There Are No Old, Bold Pilots

Edwards tests single-engine takeoffs

There Are No Old, Bold Pilots


By Col. Dick Hefner, USAF (retired)

Former pilot (C-141, B-52 D/G, C-5 A/B)


“There are old pilots and there are bold pilots, but there are no old, bold pilots!”

I’m now in the category of “old” pilots, but as I start my series for , I cannot help thinking of the times when making into that distinguished category may not happen.  I’m sure every pilot thinks he or she has “cheated death” at some time during their flying career…some of us, more than once.  And, quite honestly, we probably arrived at those  less-than-desirable situations not because we were necessarily being bold … maybe we were just young and lacked experience, but we made it!

My first serious, potential encounter with the “grim reaper” happened towards the end of pilot training while flying the Air Force’s T-38 and enjoying the challenges of formation flying.  We were nearing the end of the 53-week program and those silver wings were just around the corner.  Today’s mission was a 2-ship formation and my instructor was flying lead with another student while I was solo and on his wing. During our pre-brief, we discussed various ways to correct an overshoot on a rejoin.  Sliding to the outside of the turn during a turning rejoin and killing the airspeed was the most common way; however, I remember talking about the joining aircraft doing a “roll” to kill the airspeed and tighten the rejoin.

Briefing time over, time to go fly.  We taxied out, took off in formation, and headed to our “barrel” over Georgia for formation practice.  Our barrel was a circular area that topped off at 20,000 feet and bottomed out at 10,000 feet.  Other aircraft were not allowed to fly in the barrel and Air Traffic Control had cleared us to use that airspace to practice any maneuvers we wanted to do.  I hung on tight, keeping my reference points centered as the lead T-38 smoothly accomplished a variety of maneuvers.  Unfortunately, during one of the maneuvering, I got a little close and lead called a breakaway either to insure contact was not made or to force me to accomplish the circling rejoin maneuver.

Lead called for a right circling rejoin at 18,000 feet and established a steady turn to the right.  I set up for the intercept.  As I closed on lead, I could see I had too much airspeed and would need to overshoot, kill some of the speed and then slide back into position … unless I could perform that roll maneuver we had discussed during the pre-brief!  As I slid past lead with too much airspeed, I decided on rolling my airplane.  My roll should have taken place to the right after I passed underneath lead.  Unfortunately, I had not given this maneuver a lot of thought and I rolled my T-38 to the left!

Rapidly moving my head to the right as my plane rolled to the left, I quickly realized there was no way to maintain visual contact with lead, so I moved my head back in the direction of my turn.   Whoa … instant vertigo!  Everything started spinning.  All of a sudden, seeing lead was the least of my problems.  My instruments made no sense to me, and with a cloud deck at about 23,000 feet and a second deck near 10,000 feet, I could see neither the ground nor the blue sky.  I was struggling with getting the plane back to wings level and I could not tell up from down.  After losing about 5,000 feet, I finally got my 38 in level flight at about 13,000, but my head was still spinning, I could not see the ground and I had trouble interpreting the attitude instrument indicator (ADI).  I concluded I was upside down and needed to roll the plane to right side up.  Bad move, I was actually right side up and rolling it back to inverted sent me spinning once more.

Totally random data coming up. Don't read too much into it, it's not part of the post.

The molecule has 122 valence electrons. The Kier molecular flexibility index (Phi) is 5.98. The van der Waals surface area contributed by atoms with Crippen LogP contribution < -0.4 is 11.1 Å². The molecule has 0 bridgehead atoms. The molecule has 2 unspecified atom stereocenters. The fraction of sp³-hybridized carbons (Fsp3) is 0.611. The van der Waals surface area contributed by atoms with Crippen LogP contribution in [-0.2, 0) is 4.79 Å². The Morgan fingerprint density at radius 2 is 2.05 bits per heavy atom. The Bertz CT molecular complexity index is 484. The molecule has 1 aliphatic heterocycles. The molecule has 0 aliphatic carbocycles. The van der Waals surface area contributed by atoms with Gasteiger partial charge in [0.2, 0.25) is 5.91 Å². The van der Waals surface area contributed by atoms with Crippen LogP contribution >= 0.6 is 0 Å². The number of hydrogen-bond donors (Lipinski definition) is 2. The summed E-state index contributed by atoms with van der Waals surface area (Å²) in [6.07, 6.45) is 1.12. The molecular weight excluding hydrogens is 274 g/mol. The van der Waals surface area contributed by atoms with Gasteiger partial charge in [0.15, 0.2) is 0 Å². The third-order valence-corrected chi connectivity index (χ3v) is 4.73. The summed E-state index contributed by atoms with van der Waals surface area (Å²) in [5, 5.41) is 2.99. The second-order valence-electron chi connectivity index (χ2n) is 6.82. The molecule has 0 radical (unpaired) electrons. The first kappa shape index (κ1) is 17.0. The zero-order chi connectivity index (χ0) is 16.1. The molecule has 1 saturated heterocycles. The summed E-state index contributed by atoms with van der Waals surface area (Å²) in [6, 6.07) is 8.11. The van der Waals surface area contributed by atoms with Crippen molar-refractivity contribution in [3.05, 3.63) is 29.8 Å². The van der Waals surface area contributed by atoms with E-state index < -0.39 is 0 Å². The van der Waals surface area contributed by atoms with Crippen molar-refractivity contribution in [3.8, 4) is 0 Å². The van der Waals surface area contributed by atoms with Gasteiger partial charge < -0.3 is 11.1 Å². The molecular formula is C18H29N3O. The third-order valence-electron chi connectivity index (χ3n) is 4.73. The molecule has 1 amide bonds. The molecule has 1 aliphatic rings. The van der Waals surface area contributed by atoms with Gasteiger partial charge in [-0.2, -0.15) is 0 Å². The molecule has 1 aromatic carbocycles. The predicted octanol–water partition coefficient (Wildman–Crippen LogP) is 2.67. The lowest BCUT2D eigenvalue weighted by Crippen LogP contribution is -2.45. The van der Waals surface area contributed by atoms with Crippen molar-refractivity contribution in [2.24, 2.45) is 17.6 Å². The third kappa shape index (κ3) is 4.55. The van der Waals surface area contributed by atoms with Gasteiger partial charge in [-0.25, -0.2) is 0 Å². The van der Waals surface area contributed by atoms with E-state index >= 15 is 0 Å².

I knew the Air Training Command’s rule during this phase of training was to bailout if you did not have the plane under your control and you were descending though 10,000 feet.  I was descending and I remember seeing 11,000 go by on the altimeter.  I had one last shot.  Get on those instruments and believe them.  I was able get the plane level once again.  And this time, I kept everything stable until my head cleared.  As I looked out the top of the canopy, I could see the Georgia landscape through wisps of clouds.  This time, I really was upside down.  Slowly, ever so slowly, I rolled the plane right side up.  Safe… blue sky above me, no bail out!

Now, where was lead! Suddenly I could hear lead’s voice yelling over the radio.  He saw me descending in a relatively uncontrolled, spiraling manner and knew I was in trouble.  He said he was trying to keep me in sight and was giving me verbal instructions on how to level out my plane; however, I never heard one of them.  When he saw me climbing back through the lower deck of clouds, he gave me his position and directed another rejoin.  This time I set up a very precise intercept angle and accomplished a perfect rejoin.  We immediately headed for home.

After we touched down, my instructor complimented me on the tight formation I flew during our return to our home base.  I was never asked if I busted the 10,000 foot bottom or what altitude I descended to before I accomplished my recovery.  However, my instructor did suggest I drop off my flight suit at the closest cleaners on the way home.   Hefner 1; Death 0


One Response to There Are No Old, Bold Pilots

  1. Jim Knowles says:

    I like reading your stories keepem coming they’re interesting and bring back memories when I flew Fox 4s in SEA. “Rattler”

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